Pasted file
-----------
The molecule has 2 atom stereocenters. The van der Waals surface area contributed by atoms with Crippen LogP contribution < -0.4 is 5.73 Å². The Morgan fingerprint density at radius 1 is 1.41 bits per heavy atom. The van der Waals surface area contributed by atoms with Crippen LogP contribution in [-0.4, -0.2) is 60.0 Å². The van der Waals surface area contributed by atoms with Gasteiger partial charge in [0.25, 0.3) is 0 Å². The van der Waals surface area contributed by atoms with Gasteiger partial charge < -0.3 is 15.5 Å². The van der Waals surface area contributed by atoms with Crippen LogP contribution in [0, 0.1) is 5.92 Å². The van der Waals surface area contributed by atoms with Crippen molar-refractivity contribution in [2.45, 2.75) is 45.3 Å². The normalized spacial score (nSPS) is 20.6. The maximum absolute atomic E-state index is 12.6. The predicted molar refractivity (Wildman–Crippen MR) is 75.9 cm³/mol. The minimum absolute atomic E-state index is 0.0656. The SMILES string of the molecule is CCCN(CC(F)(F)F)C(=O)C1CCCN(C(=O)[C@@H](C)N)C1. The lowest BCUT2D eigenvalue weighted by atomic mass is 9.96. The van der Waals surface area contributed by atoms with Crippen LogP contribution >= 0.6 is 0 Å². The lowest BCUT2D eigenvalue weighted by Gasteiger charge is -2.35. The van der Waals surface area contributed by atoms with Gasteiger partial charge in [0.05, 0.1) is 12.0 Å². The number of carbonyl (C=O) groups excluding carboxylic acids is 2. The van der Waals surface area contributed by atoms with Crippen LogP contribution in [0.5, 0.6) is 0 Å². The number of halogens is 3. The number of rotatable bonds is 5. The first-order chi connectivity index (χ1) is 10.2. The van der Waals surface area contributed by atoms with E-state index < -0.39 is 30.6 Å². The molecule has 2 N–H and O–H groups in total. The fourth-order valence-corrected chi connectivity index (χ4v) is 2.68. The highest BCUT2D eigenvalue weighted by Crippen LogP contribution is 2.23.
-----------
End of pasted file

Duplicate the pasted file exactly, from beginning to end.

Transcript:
The molecule has 2 atom stereocenters. The van der Waals surface area contributed by atoms with Crippen LogP contribution < -0.4 is 5.73 Å². The Morgan fingerprint density at radius 1 is 1.41 bits per heavy atom. The van der Waals surface area contributed by atoms with Crippen LogP contribution in [-0.4, -0.2) is 60.0 Å². The van der Waals surface area contributed by atoms with Gasteiger partial charge in [0.25, 0.3) is 0 Å². The van der Waals surface area contributed by atoms with Gasteiger partial charge < -0.3 is 15.5 Å². The van der Waals surface area contributed by atoms with Crippen LogP contribution in [0, 0.1) is 5.92 Å². The van der Waals surface area contributed by atoms with Crippen molar-refractivity contribution in [2.45, 2.75) is 45.3 Å². The normalized spacial score (nSPS) is 20.6. The maximum absolute atomic E-state index is 12.6. The predicted molar refractivity (Wildman–Crippen MR) is 75.9 cm³/mol. The minimum absolute atomic E-state index is 0.0656. The SMILES string of the molecule is CCCN(CC(F)(F)F)C(=O)C1CCCN(C(=O)[C@@H](C)N)C1. The lowest BCUT2D eigenvalue weighted by atomic mass is 9.96. The van der Waals surface area contributed by atoms with Crippen LogP contribution >= 0.6 is 0 Å². The lowest BCUT2D eigenvalue weighted by Gasteiger charge is -2.35. The van der Waals surface area contributed by atoms with Gasteiger partial charge in [0.05, 0.1) is 12.0 Å². The number of carbonyl (C=O) groups excluding carboxylic acids is 2. The van der Waals surface area contributed by atoms with Crippen LogP contribution in [0.5, 0.6) is 0 Å². The number of halogens is 3. The number of rotatable bonds is 5. The first-order chi connectivity index (χ1) is 10.2. The van der Waals surface area contributed by atoms with E-state index < -0.39 is 30.6 Å². The molecule has 2 N–H and O–H groups in total. The fourth-order valence-corrected chi connectivity index (χ4v) is 2.68. The highest BCUT2D eigenvalue weighted by Crippen LogP contribution is 2.23.